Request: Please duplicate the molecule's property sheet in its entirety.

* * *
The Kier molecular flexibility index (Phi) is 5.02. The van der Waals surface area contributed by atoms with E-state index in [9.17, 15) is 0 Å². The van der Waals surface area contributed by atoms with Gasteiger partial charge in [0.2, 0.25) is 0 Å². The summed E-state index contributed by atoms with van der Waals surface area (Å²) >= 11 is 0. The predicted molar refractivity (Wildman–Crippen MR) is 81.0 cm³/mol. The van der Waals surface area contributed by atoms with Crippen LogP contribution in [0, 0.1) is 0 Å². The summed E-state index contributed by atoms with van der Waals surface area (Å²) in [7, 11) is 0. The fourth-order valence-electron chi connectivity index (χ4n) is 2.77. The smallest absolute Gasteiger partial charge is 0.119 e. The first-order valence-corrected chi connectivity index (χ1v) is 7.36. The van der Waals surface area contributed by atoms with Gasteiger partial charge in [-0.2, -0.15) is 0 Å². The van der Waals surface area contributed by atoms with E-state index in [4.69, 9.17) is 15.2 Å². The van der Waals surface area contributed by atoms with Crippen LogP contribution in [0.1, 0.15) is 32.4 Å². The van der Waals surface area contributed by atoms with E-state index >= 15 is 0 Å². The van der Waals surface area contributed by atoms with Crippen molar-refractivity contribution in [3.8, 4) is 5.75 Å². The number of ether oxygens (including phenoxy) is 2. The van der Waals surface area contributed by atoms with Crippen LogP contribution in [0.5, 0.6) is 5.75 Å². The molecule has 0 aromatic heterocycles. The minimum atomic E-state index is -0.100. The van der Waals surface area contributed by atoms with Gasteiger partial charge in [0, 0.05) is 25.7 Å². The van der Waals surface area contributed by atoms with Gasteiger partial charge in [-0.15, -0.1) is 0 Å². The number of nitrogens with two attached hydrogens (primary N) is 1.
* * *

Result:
The Kier molecular flexibility index (Phi) is 5.02. The van der Waals surface area contributed by atoms with E-state index in [9.17, 15) is 0 Å². The van der Waals surface area contributed by atoms with Gasteiger partial charge in [0.2, 0.25) is 0 Å². The summed E-state index contributed by atoms with van der Waals surface area (Å²) >= 11 is 0. The predicted molar refractivity (Wildman–Crippen MR) is 81.0 cm³/mol. The van der Waals surface area contributed by atoms with Crippen LogP contribution in [0, 0.1) is 0 Å². The summed E-state index contributed by atoms with van der Waals surface area (Å²) in [7, 11) is 0. The fourth-order valence-electron chi connectivity index (χ4n) is 2.77. The smallest absolute Gasteiger partial charge is 0.119 e. The first-order valence-corrected chi connectivity index (χ1v) is 7.36. The van der Waals surface area contributed by atoms with Gasteiger partial charge in [-0.2, -0.15) is 0 Å². The van der Waals surface area contributed by atoms with E-state index in [4.69, 9.17) is 15.2 Å². The van der Waals surface area contributed by atoms with Crippen LogP contribution in [0.1, 0.15) is 32.4 Å². The van der Waals surface area contributed by atoms with E-state index >= 15 is 0 Å². The van der Waals surface area contributed by atoms with Crippen molar-refractivity contribution in [3.8, 4) is 5.75 Å². The number of ether oxygens (including phenoxy) is 2. The van der Waals surface area contributed by atoms with Crippen LogP contribution in [0.5, 0.6) is 5.75 Å². The molecule has 0 aromatic heterocycles. The minimum atomic E-state index is -0.100. The van der Waals surface area contributed by atoms with Gasteiger partial charge in [0, 0.05) is 25.7 Å². The van der Waals surface area contributed by atoms with Gasteiger partial charge in [-0.15, -0.1) is 0 Å². The number of nitrogens with two attached hydrogens (primary N) is 1.